Sunday 19 February 2017

Village lets you walk in footsteps of Normans

Eimear Ni Bhraonain

Published 10/11/2011 | 05:00

Archaeologists view bone fragments found at a dig in Newtown Jerpoint
Archaeologists view bone fragments found at a dig in Newtown Jerpoint
An artist's impression of the town in the 12th century

THE pub trade once bustled in this medieval Irish town before it was eventually abandoned after an economic meltdown. Archaeologists have found new clues about life in the early-Norman settlement in Co Kilkenny.

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Newtown Jerpoint, near Thomastown, is today one of the best surviving examples of an abandoned medieval town. Light-detection and ranging technology -- used by armies throughout the world to detect underground bunkers -- found the 'lost town' dating from the 13th Century.

The Irish Heritage Council (IHC) has long known of its historical importance of the site but the latest dig by archaeologists has given an insight into life in the Norman settlement.

Newtown Jerpoint was once home to up to 500 people at a time when the population of Ireland was only around 200,000. Archaeologists discovered that the settlement had many things in common with Kilkenny city today -- as there were 14 taverns in the town, despite its small population.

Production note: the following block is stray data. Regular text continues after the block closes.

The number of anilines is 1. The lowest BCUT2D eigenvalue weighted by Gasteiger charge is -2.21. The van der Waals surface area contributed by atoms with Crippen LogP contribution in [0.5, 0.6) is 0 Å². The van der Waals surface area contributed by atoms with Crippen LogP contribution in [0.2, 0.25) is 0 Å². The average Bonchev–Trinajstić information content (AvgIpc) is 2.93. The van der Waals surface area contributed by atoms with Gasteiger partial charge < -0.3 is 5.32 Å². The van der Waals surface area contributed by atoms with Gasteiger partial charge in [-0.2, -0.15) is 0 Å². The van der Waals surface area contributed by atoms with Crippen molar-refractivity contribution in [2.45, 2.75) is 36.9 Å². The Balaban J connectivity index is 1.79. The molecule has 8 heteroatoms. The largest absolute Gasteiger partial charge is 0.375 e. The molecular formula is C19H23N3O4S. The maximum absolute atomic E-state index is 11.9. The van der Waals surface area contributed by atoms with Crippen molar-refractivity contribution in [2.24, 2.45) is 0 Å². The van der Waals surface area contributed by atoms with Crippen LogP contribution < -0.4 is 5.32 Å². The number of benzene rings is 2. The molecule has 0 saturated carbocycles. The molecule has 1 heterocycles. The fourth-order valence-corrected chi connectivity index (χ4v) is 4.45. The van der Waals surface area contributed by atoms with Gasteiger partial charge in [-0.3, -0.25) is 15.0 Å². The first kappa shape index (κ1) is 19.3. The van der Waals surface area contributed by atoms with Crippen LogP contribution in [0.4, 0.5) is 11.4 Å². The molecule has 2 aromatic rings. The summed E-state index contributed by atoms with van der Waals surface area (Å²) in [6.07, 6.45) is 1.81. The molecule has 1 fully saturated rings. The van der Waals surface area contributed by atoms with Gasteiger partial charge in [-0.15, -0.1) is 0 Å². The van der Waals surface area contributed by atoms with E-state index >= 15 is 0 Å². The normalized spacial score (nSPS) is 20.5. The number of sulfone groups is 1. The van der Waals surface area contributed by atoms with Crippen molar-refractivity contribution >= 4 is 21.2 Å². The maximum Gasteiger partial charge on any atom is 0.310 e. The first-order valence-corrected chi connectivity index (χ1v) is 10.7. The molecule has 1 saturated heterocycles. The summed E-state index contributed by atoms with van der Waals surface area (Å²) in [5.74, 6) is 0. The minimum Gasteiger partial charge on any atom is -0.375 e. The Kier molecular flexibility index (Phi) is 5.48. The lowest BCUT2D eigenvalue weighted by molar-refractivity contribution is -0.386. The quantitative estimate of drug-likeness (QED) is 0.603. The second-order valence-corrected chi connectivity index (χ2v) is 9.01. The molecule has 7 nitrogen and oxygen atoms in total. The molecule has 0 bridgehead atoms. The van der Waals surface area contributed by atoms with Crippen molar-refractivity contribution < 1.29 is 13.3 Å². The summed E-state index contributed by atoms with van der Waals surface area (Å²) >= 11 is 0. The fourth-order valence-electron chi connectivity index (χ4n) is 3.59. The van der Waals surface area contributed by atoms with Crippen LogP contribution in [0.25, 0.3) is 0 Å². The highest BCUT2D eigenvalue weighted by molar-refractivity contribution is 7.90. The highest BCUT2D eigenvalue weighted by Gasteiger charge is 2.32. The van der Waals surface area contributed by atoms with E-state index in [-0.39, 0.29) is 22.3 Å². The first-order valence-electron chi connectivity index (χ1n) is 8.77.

Archaeologist Coilin O Drisceoil, who has been researching the settlement, said: "There are a few examples of these deserted towns but this one is unique because it's open to the public."

He said the town was probably abandoned because it went from "boom to bust".

"It's similar to the demise of the Celtic Tiger in many ways. You had this boom for 400 years with trade and property but because of disastrous economic planning by King Henry VIII, it was turned into a ghost town."

He added that Newtown Jerpoint was being referred to as "Kilkenny's Pompeii" because even though it has been abandoned, "you can still walk the streets and see how they went about their daily lives".

The IHC said Newtown Jerpoint was of "exceptional significance in Ireland as a whole".

Irish Independent

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